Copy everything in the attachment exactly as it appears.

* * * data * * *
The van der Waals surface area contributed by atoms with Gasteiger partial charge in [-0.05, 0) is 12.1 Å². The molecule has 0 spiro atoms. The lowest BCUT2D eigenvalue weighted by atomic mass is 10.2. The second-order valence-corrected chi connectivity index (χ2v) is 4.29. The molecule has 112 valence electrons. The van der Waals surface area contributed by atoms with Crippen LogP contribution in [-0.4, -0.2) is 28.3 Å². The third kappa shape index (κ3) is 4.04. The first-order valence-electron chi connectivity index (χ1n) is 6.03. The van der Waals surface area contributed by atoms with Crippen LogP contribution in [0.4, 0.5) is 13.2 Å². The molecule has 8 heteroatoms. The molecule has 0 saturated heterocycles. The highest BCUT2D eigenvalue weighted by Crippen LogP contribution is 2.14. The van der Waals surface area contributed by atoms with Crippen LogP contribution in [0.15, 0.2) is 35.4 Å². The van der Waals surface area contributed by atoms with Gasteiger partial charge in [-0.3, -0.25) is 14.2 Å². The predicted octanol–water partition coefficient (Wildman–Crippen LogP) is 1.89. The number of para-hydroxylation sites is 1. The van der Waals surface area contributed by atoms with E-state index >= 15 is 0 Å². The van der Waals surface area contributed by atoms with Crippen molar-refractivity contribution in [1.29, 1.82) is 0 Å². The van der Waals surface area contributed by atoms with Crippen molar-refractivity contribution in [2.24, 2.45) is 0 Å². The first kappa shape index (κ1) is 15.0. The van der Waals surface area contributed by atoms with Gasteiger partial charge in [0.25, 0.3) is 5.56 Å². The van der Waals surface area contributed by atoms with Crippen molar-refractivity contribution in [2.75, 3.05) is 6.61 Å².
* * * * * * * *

The van der Waals surface area contributed by atoms with Gasteiger partial charge in [-0.05, 0) is 12.1 Å². The molecule has 0 spiro atoms. The lowest BCUT2D eigenvalue weighted by atomic mass is 10.2. The second-order valence-corrected chi connectivity index (χ2v) is 4.29. The molecule has 112 valence electrons. The van der Waals surface area contributed by atoms with Crippen LogP contribution in [-0.4, -0.2) is 28.3 Å². The third kappa shape index (κ3) is 4.04. The first-order valence-electron chi connectivity index (χ1n) is 6.03. The van der Waals surface area contributed by atoms with Crippen LogP contribution in [0.4, 0.5) is 13.2 Å². The molecule has 8 heteroatoms. The molecule has 0 saturated heterocycles. The highest BCUT2D eigenvalue weighted by Crippen LogP contribution is 2.14. The van der Waals surface area contributed by atoms with Crippen LogP contribution in [0.15, 0.2) is 35.4 Å². The van der Waals surface area contributed by atoms with Gasteiger partial charge in [-0.3, -0.25) is 14.2 Å². The predicted octanol–water partition coefficient (Wildman–Crippen LogP) is 1.89. The number of para-hydroxylation sites is 1. The van der Waals surface area contributed by atoms with E-state index >= 15 is 0 Å². The van der Waals surface area contributed by atoms with Crippen molar-refractivity contribution in [1.29, 1.82) is 0 Å². The van der Waals surface area contributed by atoms with Crippen molar-refractivity contribution in [2.24, 2.45) is 0 Å². The first kappa shape index (κ1) is 15.0. The van der Waals surface area contributed by atoms with Gasteiger partial charge in [0.25, 0.3) is 5.56 Å². The van der Waals surface area contributed by atoms with Crippen molar-refractivity contribution in [2.75, 3.05) is 6.61 Å².